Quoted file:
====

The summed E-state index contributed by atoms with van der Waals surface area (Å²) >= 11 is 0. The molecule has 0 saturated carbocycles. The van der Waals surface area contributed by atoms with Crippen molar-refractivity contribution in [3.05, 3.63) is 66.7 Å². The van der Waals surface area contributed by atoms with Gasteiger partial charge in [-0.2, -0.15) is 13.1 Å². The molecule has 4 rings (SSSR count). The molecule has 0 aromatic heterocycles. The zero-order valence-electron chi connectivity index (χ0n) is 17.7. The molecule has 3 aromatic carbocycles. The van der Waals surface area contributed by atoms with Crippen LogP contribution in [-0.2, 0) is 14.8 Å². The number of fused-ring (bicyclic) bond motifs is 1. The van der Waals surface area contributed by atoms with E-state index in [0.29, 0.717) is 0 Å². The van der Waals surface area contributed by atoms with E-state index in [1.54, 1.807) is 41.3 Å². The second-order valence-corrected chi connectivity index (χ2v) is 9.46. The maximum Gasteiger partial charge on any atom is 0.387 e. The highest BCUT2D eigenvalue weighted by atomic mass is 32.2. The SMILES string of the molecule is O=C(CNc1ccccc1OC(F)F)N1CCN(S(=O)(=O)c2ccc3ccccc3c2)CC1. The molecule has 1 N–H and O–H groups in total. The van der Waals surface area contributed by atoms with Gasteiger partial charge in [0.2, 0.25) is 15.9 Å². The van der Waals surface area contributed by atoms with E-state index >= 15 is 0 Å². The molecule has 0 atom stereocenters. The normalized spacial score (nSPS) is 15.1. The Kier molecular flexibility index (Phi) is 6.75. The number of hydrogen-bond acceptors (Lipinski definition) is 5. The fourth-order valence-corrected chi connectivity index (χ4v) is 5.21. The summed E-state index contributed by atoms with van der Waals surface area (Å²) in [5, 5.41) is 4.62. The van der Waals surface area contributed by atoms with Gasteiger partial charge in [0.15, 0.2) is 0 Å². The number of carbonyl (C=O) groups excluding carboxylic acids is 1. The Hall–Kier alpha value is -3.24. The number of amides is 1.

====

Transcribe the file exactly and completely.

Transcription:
The summed E-state index contributed by atoms with van der Waals surface area (Å²) >= 11 is 0. The molecule has 0 saturated carbocycles. The van der Waals surface area contributed by atoms with Crippen molar-refractivity contribution in [3.05, 3.63) is 66.7 Å². The van der Waals surface area contributed by atoms with Gasteiger partial charge in [-0.2, -0.15) is 13.1 Å². The molecule has 4 rings (SSSR count). The molecule has 0 aromatic heterocycles. The zero-order valence-electron chi connectivity index (χ0n) is 17.7. The molecule has 3 aromatic carbocycles. The van der Waals surface area contributed by atoms with Crippen LogP contribution in [-0.2, 0) is 14.8 Å². The number of fused-ring (bicyclic) bond motifs is 1. The van der Waals surface area contributed by atoms with E-state index in [0.29, 0.717) is 0 Å². The van der Waals surface area contributed by atoms with E-state index in [1.54, 1.807) is 41.3 Å². The second-order valence-corrected chi connectivity index (χ2v) is 9.46. The maximum Gasteiger partial charge on any atom is 0.387 e. The highest BCUT2D eigenvalue weighted by atomic mass is 32.2. The SMILES string of the molecule is O=C(CNc1ccccc1OC(F)F)N1CCN(S(=O)(=O)c2ccc3ccccc3c2)CC1. The molecule has 1 N–H and O–H groups in total. The van der Waals surface area contributed by atoms with Gasteiger partial charge in [0.2, 0.25) is 15.9 Å². The van der Waals surface area contributed by atoms with E-state index >= 15 is 0 Å². The molecule has 0 atom stereocenters. The normalized spacial score (nSPS) is 15.1. The Kier molecular flexibility index (Phi) is 6.75. The number of hydrogen-bond acceptors (Lipinski definition) is 5. The fourth-order valence-corrected chi connectivity index (χ4v) is 5.21. The summed E-state index contributed by atoms with van der Waals surface area (Å²) in [5, 5.41) is 4.62. The van der Waals surface area contributed by atoms with Gasteiger partial charge in [0.15, 0.2) is 0 Å². The number of carbonyl (C=O) groups excluding carboxylic acids is 1. The Hall–Kier alpha value is -3.24. The number of amides is 1.